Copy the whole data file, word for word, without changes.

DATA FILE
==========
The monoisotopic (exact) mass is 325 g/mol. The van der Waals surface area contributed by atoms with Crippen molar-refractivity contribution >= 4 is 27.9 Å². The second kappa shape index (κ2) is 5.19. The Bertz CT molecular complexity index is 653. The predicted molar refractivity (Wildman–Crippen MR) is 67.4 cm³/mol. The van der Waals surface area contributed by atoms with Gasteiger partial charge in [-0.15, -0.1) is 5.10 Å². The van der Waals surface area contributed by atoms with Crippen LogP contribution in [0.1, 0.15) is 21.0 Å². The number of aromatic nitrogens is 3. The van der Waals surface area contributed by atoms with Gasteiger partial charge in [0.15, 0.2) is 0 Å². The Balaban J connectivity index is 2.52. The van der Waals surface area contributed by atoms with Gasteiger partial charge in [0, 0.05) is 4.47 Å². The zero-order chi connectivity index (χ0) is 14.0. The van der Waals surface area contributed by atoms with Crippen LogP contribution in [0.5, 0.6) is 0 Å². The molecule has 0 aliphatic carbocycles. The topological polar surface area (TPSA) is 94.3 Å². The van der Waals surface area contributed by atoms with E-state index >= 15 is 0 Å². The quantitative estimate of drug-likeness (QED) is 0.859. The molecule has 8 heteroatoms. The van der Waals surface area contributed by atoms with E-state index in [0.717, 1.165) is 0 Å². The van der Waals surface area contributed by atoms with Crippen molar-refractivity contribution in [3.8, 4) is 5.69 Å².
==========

The monoisotopic (exact) mass is 325 g/mol. The van der Waals surface area contributed by atoms with Crippen molar-refractivity contribution >= 4 is 27.9 Å². The second kappa shape index (κ2) is 5.19. The Bertz CT molecular complexity index is 653. The predicted molar refractivity (Wildman–Crippen MR) is 67.4 cm³/mol. The van der Waals surface area contributed by atoms with Gasteiger partial charge in [-0.15, -0.1) is 5.10 Å². The van der Waals surface area contributed by atoms with Crippen LogP contribution in [0.1, 0.15) is 21.0 Å². The number of aromatic nitrogens is 3. The van der Waals surface area contributed by atoms with Gasteiger partial charge in [0.15, 0.2) is 0 Å². The Balaban J connectivity index is 2.52. The van der Waals surface area contributed by atoms with Gasteiger partial charge in [0, 0.05) is 4.47 Å². The zero-order chi connectivity index (χ0) is 14.0. The van der Waals surface area contributed by atoms with Crippen LogP contribution in [0.5, 0.6) is 0 Å². The molecule has 0 aliphatic carbocycles. The topological polar surface area (TPSA) is 94.3 Å². The van der Waals surface area contributed by atoms with E-state index >= 15 is 0 Å². The quantitative estimate of drug-likeness (QED) is 0.859. The molecule has 8 heteroatoms. The van der Waals surface area contributed by atoms with E-state index in [0.717, 1.165) is 0 Å². The van der Waals surface area contributed by atoms with Crippen molar-refractivity contribution in [3.8, 4) is 5.69 Å².